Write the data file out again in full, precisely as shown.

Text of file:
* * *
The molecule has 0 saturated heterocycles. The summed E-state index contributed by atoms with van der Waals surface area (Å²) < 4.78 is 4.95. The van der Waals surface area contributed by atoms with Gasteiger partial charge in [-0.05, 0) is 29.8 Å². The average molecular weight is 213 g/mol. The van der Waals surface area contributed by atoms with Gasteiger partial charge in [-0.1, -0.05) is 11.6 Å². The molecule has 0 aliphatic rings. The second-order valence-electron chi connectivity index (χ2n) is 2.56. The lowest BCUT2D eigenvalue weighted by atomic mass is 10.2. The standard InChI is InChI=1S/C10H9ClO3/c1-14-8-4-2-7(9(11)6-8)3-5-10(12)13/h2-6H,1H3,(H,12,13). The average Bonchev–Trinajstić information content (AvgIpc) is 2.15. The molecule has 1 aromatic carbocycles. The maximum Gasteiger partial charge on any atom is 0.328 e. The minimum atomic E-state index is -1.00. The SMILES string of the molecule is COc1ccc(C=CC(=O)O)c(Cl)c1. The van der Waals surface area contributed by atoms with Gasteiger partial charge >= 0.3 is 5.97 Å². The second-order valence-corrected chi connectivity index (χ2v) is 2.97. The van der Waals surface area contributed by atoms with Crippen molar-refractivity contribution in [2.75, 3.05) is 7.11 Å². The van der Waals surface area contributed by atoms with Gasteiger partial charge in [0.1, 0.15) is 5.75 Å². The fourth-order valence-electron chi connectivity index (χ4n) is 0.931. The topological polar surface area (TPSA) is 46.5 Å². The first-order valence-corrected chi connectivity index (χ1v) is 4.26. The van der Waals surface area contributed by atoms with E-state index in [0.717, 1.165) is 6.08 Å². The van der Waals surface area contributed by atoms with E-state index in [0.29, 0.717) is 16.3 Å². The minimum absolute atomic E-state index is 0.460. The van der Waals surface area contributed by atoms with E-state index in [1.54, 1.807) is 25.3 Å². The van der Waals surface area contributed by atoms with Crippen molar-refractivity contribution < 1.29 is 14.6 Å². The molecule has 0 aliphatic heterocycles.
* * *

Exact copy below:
The molecule has 0 saturated heterocycles. The summed E-state index contributed by atoms with van der Waals surface area (Å²) < 4.78 is 4.95. The van der Waals surface area contributed by atoms with Gasteiger partial charge in [-0.05, 0) is 29.8 Å². The average molecular weight is 213 g/mol. The van der Waals surface area contributed by atoms with Gasteiger partial charge in [-0.1, -0.05) is 11.6 Å². The molecule has 0 aliphatic rings. The second-order valence-electron chi connectivity index (χ2n) is 2.56. The lowest BCUT2D eigenvalue weighted by atomic mass is 10.2. The standard InChI is InChI=1S/C10H9ClO3/c1-14-8-4-2-7(9(11)6-8)3-5-10(12)13/h2-6H,1H3,(H,12,13). The average Bonchev–Trinajstić information content (AvgIpc) is 2.15. The molecule has 1 aromatic carbocycles. The maximum Gasteiger partial charge on any atom is 0.328 e. The minimum atomic E-state index is -1.00. The SMILES string of the molecule is COc1ccc(C=CC(=O)O)c(Cl)c1. The van der Waals surface area contributed by atoms with Gasteiger partial charge >= 0.3 is 5.97 Å². The second-order valence-corrected chi connectivity index (χ2v) is 2.97. The van der Waals surface area contributed by atoms with Crippen molar-refractivity contribution in [2.75, 3.05) is 7.11 Å². The van der Waals surface area contributed by atoms with Gasteiger partial charge in [0.1, 0.15) is 5.75 Å². The fourth-order valence-electron chi connectivity index (χ4n) is 0.931. The topological polar surface area (TPSA) is 46.5 Å². The first-order valence-corrected chi connectivity index (χ1v) is 4.26. The van der Waals surface area contributed by atoms with E-state index in [0.717, 1.165) is 6.08 Å². The van der Waals surface area contributed by atoms with E-state index in [0.29, 0.717) is 16.3 Å². The minimum absolute atomic E-state index is 0.460. The van der Waals surface area contributed by atoms with E-state index in [1.54, 1.807) is 25.3 Å². The van der Waals surface area contributed by atoms with Crippen molar-refractivity contribution < 1.29 is 14.6 Å². The molecule has 0 aliphatic heterocycles.